Tiger Woods needed all his golf magic on Sunday at the Tour Championship, but the living legend couldn't summon more than a trickle.
Woods started the day 14 shots off the lead at three over par. The only chance he had of getting back into contention was by going extremely low while the leaders tanked.
Unfortunately for Tiger, he never got into a scoring rhythm until late into his round, finishing the final round at East Lake with a score of 67, even par for the tournament.
Woods jumped out to a promising start, making birdie on the par-three second hole. His approach shot wasn't anything to write home about, but he more than made up for it by draining his 34-foot birdie putt to move to two over par.
As had been the case all weekend, however, Woods couldn't keep the birdie train rolling. He made par on his next five holes—missing on a few birdie opportunities—before dropping a stroke on No. 8 to move back to three over par.
Woods followed up his bogey with another birdie on the ninth hole, however, moving him back to one under par on the day and two over par on the tournament.
He failed the reach the 604-yard par five in two shots, leaving himself roughly 60 yards to the pin. His third shot was a beauty of a pitch that checked up right next to the hole, leaving him with a tap-in for his birdie.
Woods' stats on the front nine tell the story of a golfer who just isn't quite on his game, as shown by GC Tiger Tracker:
Front-9 line for Tiger: 4/7 fairways hit, 5/9 GIR, 13 putts.— GC Tiger Tracker (@GCTigerTracker) September 22, 2013
Starting out the back nine, Woods made par on No. 10 and No. 11 before firing a "laser" into the 12th green, setting himself up for another birdie, which he converted:
Hits a laser right at the stick on 12, then converts for birdie. Gee, that looked easy. #1over— GC Tiger Tracker (@GCTigerTracker) September 22, 2013
He then made par on the 13th hole and followed it up with two birdies in a row on No. 14 and No. 15, putting himself in red figures for the first time all weekend:
Two-putt birdie on 15. Red figures, baby!! Took all week, but we finally made it!— GC Tiger Tracker (@GCTigerTracker) September 22, 2013
Unfortunately for Woods, his late flurry of birdies was too little, too late.
And to make matters worse, he then bogeyed No. 16, killing his momentum yet again and moving him back to even par for the tournament.
And that's where he finished after making par on the final two holes on Sunday.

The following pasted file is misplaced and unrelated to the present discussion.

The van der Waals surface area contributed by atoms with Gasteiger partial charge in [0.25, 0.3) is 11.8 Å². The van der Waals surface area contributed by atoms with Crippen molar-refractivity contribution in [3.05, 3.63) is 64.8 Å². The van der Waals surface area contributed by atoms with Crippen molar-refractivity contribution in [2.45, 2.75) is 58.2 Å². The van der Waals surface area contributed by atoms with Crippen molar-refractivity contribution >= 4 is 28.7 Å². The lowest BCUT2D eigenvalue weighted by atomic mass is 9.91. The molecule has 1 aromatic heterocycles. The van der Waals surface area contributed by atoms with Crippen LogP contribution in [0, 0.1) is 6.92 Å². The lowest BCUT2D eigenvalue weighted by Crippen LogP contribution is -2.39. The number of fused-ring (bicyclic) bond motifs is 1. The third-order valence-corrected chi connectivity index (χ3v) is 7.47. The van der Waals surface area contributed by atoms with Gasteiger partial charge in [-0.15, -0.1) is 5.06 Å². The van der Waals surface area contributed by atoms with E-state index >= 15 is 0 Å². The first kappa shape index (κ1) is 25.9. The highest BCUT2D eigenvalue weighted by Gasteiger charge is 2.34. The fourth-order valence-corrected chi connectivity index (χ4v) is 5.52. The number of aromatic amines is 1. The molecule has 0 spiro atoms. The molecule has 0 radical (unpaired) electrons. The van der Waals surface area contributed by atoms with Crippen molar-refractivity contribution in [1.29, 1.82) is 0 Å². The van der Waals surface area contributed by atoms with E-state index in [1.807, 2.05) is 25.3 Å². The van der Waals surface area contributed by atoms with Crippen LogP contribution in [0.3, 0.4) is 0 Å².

Woods was simply too erratic this weekend at East Lake to consistently post low scores. He struggled with accuracy off the tee and into the greens, and he never got his putter going.
Many fans and analysts alike will point to his inability to win major championships this year, combined with his poor finish, as a way to tear down the legendary golfer's season.
But to do so would be a mistake.
Woods won five tournaments this year, which is more than any other golfer on the PGA Tour. For any other golfer on the planet, this would be considered a rousing success.
And though his below-average finish at the Tour Championship wasn't what he had hoped for, Woods did manage to get better every single day, as Jason Sobel of the Golf Channel pointed out:
Tiger Woods posts scores of 73-71-69-67. Based on that pattern, four more rounds here for a 59.— Jason Sobel (@JasonSobelGC) September 22, 2013
Woods received a generous welcome on the 18th hole by the waiting crowd, despite his inability to contend this week. It's a sign of the respect and admiration fans still have for him even in his down moments, as Adrian Stone touched on:
The simple reaction of the crowd shows that @TigerWoods is the greatest golfer of all time!— Adrian Stone (@AStoneGooner) September 22, 2013
With the 2013 season in the rear-view mirror, Woods will now look ahead to next season. He dealt with a nagging back injury for much of this past season, and he'll certainly use this offseason to rest up and strengthen his body.
From now until next April, he'll face an unending stream of questions about when his five-plus-year major drought will come to an end. You can be sure he'll be eager to answer those questions with a win when the 2014 Masters kicks off at Augusta National.
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